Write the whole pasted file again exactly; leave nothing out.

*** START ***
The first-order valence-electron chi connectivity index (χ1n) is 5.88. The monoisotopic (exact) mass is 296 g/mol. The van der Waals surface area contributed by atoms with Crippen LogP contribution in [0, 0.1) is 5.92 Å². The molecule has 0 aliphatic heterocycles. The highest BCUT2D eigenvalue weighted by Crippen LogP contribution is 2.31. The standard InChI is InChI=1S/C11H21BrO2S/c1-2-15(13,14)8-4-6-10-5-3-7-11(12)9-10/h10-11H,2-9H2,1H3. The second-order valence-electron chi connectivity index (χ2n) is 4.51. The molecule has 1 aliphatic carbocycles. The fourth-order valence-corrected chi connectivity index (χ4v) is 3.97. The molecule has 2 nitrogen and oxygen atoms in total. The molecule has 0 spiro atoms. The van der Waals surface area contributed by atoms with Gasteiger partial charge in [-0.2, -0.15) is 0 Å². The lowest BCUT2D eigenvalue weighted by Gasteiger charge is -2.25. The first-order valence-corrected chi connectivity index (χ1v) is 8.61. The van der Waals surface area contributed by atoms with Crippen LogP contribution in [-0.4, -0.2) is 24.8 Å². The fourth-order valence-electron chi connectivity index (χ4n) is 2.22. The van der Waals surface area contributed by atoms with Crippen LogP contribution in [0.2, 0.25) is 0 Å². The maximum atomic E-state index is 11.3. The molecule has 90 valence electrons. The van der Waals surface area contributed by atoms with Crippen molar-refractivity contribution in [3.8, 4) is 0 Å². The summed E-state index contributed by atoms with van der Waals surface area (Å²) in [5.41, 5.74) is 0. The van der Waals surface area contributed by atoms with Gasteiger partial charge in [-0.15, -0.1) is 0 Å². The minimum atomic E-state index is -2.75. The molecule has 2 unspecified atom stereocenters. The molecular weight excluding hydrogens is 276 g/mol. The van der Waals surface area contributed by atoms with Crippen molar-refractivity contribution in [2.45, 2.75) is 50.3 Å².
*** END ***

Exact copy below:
The first-order valence-electron chi connectivity index (χ1n) is 5.88. The monoisotopic (exact) mass is 296 g/mol. The van der Waals surface area contributed by atoms with Crippen LogP contribution in [0, 0.1) is 5.92 Å². The molecule has 0 aliphatic heterocycles. The highest BCUT2D eigenvalue weighted by Crippen LogP contribution is 2.31. The standard InChI is InChI=1S/C11H21BrO2S/c1-2-15(13,14)8-4-6-10-5-3-7-11(12)9-10/h10-11H,2-9H2,1H3. The second-order valence-electron chi connectivity index (χ2n) is 4.51. The molecule has 1 aliphatic carbocycles. The fourth-order valence-corrected chi connectivity index (χ4v) is 3.97. The molecule has 2 nitrogen and oxygen atoms in total. The molecule has 0 spiro atoms. The van der Waals surface area contributed by atoms with Gasteiger partial charge in [-0.2, -0.15) is 0 Å². The lowest BCUT2D eigenvalue weighted by Gasteiger charge is -2.25. The first-order valence-corrected chi connectivity index (χ1v) is 8.61. The van der Waals surface area contributed by atoms with Crippen LogP contribution in [-0.4, -0.2) is 24.8 Å². The fourth-order valence-electron chi connectivity index (χ4n) is 2.22. The van der Waals surface area contributed by atoms with Crippen LogP contribution in [0.2, 0.25) is 0 Å². The maximum atomic E-state index is 11.3. The molecule has 90 valence electrons. The van der Waals surface area contributed by atoms with Crippen molar-refractivity contribution in [3.8, 4) is 0 Å². The summed E-state index contributed by atoms with van der Waals surface area (Å²) in [5.41, 5.74) is 0. The van der Waals surface area contributed by atoms with Gasteiger partial charge in [-0.15, -0.1) is 0 Å². The minimum atomic E-state index is -2.75. The molecule has 2 unspecified atom stereocenters. The molecular weight excluding hydrogens is 276 g/mol. The van der Waals surface area contributed by atoms with Crippen molar-refractivity contribution in [2.45, 2.75) is 50.3 Å².